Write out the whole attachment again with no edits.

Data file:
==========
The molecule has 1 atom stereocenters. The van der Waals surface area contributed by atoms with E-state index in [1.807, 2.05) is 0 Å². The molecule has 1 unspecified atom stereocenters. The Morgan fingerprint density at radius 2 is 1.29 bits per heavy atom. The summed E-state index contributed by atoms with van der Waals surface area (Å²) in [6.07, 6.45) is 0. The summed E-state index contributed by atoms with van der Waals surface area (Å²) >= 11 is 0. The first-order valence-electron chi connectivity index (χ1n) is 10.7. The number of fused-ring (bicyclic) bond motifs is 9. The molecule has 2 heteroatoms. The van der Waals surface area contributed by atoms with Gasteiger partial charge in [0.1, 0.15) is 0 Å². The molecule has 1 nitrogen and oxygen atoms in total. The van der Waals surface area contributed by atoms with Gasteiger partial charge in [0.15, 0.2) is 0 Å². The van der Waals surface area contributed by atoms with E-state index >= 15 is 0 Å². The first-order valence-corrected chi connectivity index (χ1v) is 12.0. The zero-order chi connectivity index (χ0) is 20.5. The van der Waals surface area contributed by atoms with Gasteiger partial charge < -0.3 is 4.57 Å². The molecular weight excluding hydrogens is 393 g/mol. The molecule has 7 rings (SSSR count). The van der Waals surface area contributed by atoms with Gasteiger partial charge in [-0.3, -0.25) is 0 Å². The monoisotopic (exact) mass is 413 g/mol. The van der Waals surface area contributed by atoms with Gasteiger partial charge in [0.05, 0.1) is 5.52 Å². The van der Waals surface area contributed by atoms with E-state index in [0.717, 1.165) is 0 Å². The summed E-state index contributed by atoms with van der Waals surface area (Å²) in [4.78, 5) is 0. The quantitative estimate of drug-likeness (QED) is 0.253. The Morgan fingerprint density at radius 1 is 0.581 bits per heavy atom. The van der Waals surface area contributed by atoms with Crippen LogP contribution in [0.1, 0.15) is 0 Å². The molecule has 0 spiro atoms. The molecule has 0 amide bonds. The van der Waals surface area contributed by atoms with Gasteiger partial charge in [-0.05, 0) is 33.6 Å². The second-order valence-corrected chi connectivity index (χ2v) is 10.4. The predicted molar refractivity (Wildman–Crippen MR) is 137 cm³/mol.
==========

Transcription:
The molecule has 1 atom stereocenters. The van der Waals surface area contributed by atoms with E-state index in [1.807, 2.05) is 0 Å². The molecule has 1 unspecified atom stereocenters. The Morgan fingerprint density at radius 2 is 1.29 bits per heavy atom. The summed E-state index contributed by atoms with van der Waals surface area (Å²) in [6.07, 6.45) is 0. The summed E-state index contributed by atoms with van der Waals surface area (Å²) >= 11 is 0. The first-order valence-electron chi connectivity index (χ1n) is 10.7. The number of fused-ring (bicyclic) bond motifs is 9. The molecule has 2 heteroatoms. The van der Waals surface area contributed by atoms with Gasteiger partial charge in [0.1, 0.15) is 0 Å². The molecule has 1 nitrogen and oxygen atoms in total. The van der Waals surface area contributed by atoms with Gasteiger partial charge in [0.15, 0.2) is 0 Å². The van der Waals surface area contributed by atoms with E-state index >= 15 is 0 Å². The first-order valence-corrected chi connectivity index (χ1v) is 12.0. The zero-order chi connectivity index (χ0) is 20.5. The van der Waals surface area contributed by atoms with Gasteiger partial charge < -0.3 is 4.57 Å². The molecular weight excluding hydrogens is 393 g/mol. The molecule has 7 rings (SSSR count). The van der Waals surface area contributed by atoms with Gasteiger partial charge in [-0.3, -0.25) is 0 Å². The monoisotopic (exact) mass is 413 g/mol. The van der Waals surface area contributed by atoms with Gasteiger partial charge in [0.05, 0.1) is 5.52 Å². The van der Waals surface area contributed by atoms with E-state index in [0.717, 1.165) is 0 Å². The summed E-state index contributed by atoms with van der Waals surface area (Å²) in [4.78, 5) is 0. The quantitative estimate of drug-likeness (QED) is 0.253. The Morgan fingerprint density at radius 1 is 0.581 bits per heavy atom. The van der Waals surface area contributed by atoms with Crippen LogP contribution in [0.1, 0.15) is 0 Å². The molecule has 0 spiro atoms. The molecule has 0 amide bonds. The van der Waals surface area contributed by atoms with Gasteiger partial charge in [-0.05, 0) is 33.6 Å². The second-order valence-corrected chi connectivity index (χ2v) is 10.4. The predicted molar refractivity (Wildman–Crippen MR) is 137 cm³/mol.